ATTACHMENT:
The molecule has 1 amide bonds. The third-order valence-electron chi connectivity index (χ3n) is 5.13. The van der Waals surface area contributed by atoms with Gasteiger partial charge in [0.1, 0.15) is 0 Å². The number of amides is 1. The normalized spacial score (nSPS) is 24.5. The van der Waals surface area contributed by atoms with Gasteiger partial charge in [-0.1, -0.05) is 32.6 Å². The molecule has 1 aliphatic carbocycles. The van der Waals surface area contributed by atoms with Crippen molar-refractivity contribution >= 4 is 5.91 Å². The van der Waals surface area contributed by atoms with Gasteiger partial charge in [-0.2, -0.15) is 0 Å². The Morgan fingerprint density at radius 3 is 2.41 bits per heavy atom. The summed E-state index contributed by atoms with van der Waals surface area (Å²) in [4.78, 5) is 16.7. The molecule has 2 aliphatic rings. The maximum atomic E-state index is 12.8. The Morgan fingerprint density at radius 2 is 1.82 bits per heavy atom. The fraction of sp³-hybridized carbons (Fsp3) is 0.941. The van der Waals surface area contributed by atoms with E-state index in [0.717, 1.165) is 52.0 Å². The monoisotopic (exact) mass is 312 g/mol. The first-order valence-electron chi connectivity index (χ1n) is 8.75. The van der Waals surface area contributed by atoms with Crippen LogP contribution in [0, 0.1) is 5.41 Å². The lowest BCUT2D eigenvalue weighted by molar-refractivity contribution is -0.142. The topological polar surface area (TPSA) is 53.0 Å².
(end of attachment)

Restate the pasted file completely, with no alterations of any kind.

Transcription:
The molecule has 1 amide bonds. The third-order valence-electron chi connectivity index (χ3n) is 5.13. The van der Waals surface area contributed by atoms with Gasteiger partial charge in [0.1, 0.15) is 0 Å². The number of amides is 1. The normalized spacial score (nSPS) is 24.5. The van der Waals surface area contributed by atoms with Gasteiger partial charge in [-0.1, -0.05) is 32.6 Å². The molecule has 1 aliphatic carbocycles. The van der Waals surface area contributed by atoms with Crippen molar-refractivity contribution >= 4 is 5.91 Å². The van der Waals surface area contributed by atoms with Gasteiger partial charge in [-0.2, -0.15) is 0 Å². The Morgan fingerprint density at radius 3 is 2.41 bits per heavy atom. The summed E-state index contributed by atoms with van der Waals surface area (Å²) in [4.78, 5) is 16.7. The molecule has 2 aliphatic rings. The maximum atomic E-state index is 12.8. The Morgan fingerprint density at radius 2 is 1.82 bits per heavy atom. The fraction of sp³-hybridized carbons (Fsp3) is 0.941. The van der Waals surface area contributed by atoms with E-state index in [0.717, 1.165) is 52.0 Å². The monoisotopic (exact) mass is 312 g/mol. The first-order valence-electron chi connectivity index (χ1n) is 8.75. The van der Waals surface area contributed by atoms with Crippen LogP contribution in [0, 0.1) is 5.41 Å². The lowest BCUT2D eigenvalue weighted by molar-refractivity contribution is -0.142. The topological polar surface area (TPSA) is 53.0 Å².